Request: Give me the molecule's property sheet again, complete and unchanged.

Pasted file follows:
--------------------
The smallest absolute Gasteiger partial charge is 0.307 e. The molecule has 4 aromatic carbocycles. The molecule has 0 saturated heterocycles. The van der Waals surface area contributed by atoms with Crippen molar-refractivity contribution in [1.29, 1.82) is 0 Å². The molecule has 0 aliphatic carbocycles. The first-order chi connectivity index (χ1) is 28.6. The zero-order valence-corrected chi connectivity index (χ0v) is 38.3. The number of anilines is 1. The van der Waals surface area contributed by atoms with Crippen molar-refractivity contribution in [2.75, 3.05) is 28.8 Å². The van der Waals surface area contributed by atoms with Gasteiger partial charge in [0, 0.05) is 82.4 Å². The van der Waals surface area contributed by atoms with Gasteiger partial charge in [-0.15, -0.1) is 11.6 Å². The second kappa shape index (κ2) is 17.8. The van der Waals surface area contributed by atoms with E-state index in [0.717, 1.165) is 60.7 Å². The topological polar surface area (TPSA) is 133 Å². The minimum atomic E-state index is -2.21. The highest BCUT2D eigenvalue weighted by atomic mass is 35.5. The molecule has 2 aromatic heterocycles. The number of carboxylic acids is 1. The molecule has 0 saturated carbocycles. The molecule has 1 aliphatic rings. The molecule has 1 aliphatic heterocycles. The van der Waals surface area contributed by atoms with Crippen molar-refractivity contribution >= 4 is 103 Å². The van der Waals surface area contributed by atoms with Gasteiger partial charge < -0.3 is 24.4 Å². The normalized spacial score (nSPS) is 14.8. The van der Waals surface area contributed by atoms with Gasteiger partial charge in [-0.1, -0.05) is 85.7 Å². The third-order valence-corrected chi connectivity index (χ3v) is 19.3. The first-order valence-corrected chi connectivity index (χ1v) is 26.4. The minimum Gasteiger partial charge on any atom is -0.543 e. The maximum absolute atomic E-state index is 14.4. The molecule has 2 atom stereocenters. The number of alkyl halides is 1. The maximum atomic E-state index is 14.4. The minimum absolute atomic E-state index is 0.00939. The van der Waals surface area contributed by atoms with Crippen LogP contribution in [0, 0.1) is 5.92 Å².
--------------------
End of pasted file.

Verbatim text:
The smallest absolute Gasteiger partial charge is 0.307 e. The molecule has 4 aromatic carbocycles. The molecule has 0 saturated heterocycles. The van der Waals surface area contributed by atoms with Crippen molar-refractivity contribution in [1.29, 1.82) is 0 Å². The molecule has 0 aliphatic carbocycles. The first-order chi connectivity index (χ1) is 28.6. The zero-order valence-corrected chi connectivity index (χ0v) is 38.3. The number of anilines is 1. The van der Waals surface area contributed by atoms with Crippen molar-refractivity contribution in [2.75, 3.05) is 28.8 Å². The van der Waals surface area contributed by atoms with Gasteiger partial charge in [0, 0.05) is 82.4 Å². The van der Waals surface area contributed by atoms with Gasteiger partial charge in [-0.15, -0.1) is 11.6 Å². The second kappa shape index (κ2) is 17.8. The van der Waals surface area contributed by atoms with E-state index in [0.717, 1.165) is 60.7 Å². The topological polar surface area (TPSA) is 133 Å². The minimum atomic E-state index is -2.21. The highest BCUT2D eigenvalue weighted by atomic mass is 35.5. The molecule has 2 aromatic heterocycles. The number of carboxylic acids is 1. The molecule has 0 saturated carbocycles. The molecule has 1 aliphatic rings. The molecule has 1 aliphatic heterocycles. The van der Waals surface area contributed by atoms with Crippen molar-refractivity contribution >= 4 is 103 Å². The van der Waals surface area contributed by atoms with Gasteiger partial charge < -0.3 is 24.4 Å². The normalized spacial score (nSPS) is 14.8. The van der Waals surface area contributed by atoms with Gasteiger partial charge in [-0.1, -0.05) is 85.7 Å². The third-order valence-corrected chi connectivity index (χ3v) is 19.3. The first-order valence-corrected chi connectivity index (χ1v) is 26.4. The minimum Gasteiger partial charge on any atom is -0.543 e. The maximum absolute atomic E-state index is 14.4. The molecule has 2 atom stereocenters. The number of alkyl halides is 1. The maximum atomic E-state index is 14.4. The minimum absolute atomic E-state index is 0.00939. The van der Waals surface area contributed by atoms with Crippen LogP contribution in [0, 0.1) is 5.92 Å².